How can we live together?

In Honduras, on March 3, 2016, Berta Cáceres went missing and was found murdered…

Alongside the local communities of Lenca, she fought to save the Gualcarque River from a dam project, initiated by multinational interests (DESA, Sinohydro...). Essential to the survival of the populations, this sacred river traditionally supplies water and food for the surrounding villages.

Assassinations for political and economic interests are more common than the media let on: a report by the NGO Global Witness says that at least 116 environmental activists were murdered in 2014. Acts of such violence leads us to ask an essential question: how can we live together? Who has the right to decide what is right and therefore what we have the right to do at a specific place or time?

It is somehow on this path that the Josefa proposal seeks meaning. By questioning the media-political label "migrant", Josefa is trying to place the focus on the dignity of the human person. Already, by reviewing such words as "migrant", there is potentially an opportunity to renew the behaviours that, in turn, can change the discourse.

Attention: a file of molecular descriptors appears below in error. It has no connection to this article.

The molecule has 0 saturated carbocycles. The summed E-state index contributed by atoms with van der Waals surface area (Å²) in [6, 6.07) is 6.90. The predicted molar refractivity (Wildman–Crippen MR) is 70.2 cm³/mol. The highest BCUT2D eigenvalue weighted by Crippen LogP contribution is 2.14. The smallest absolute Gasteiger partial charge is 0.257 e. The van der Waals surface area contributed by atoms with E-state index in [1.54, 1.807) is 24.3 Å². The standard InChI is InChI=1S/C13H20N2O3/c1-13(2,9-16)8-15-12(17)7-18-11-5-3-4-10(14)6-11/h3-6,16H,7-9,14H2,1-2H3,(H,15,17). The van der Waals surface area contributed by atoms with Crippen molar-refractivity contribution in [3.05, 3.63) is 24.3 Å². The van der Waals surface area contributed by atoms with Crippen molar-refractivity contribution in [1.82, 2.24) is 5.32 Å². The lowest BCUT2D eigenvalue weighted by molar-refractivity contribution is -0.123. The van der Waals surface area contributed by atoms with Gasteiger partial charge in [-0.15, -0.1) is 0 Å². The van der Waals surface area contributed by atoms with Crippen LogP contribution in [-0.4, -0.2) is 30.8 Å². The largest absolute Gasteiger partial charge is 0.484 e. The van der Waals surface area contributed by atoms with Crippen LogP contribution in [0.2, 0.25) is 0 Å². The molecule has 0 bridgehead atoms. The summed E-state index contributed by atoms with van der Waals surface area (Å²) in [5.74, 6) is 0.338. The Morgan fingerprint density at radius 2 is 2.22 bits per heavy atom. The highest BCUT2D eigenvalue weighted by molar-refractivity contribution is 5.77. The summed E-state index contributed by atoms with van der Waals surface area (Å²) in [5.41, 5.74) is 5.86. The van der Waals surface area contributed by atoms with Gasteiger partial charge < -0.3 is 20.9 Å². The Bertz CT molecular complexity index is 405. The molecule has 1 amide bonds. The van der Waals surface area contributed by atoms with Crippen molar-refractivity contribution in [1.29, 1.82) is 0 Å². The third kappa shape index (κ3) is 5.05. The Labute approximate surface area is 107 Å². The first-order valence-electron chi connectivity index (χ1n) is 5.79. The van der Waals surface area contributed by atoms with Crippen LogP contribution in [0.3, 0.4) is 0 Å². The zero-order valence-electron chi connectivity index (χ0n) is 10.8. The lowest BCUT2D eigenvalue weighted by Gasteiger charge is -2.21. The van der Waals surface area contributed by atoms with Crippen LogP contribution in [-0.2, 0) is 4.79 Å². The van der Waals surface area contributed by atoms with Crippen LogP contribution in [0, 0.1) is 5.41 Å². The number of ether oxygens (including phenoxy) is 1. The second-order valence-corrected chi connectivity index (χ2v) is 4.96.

By seeing the space in which we live in a comprehensive manner, by providing services in favour of the public interest (housing, health, culture, religious expression), the Josefa House realises, at its level, the utopia of urban planners seeking the integration of the global functions of a given territory. Josefa wants to participate in creating a respectful societal approach to the physical, mental and spiritual dimensions of each human being.

Thus, the Josefa proposal establishes a process that is opposed to any "migratory ghettoization": without providing an ideal solution to the challenges of our time, it nevertheless proposes to open channels so that we, the citizens of our world, might differently re-present “today” and imagine a more just, more sustainable future.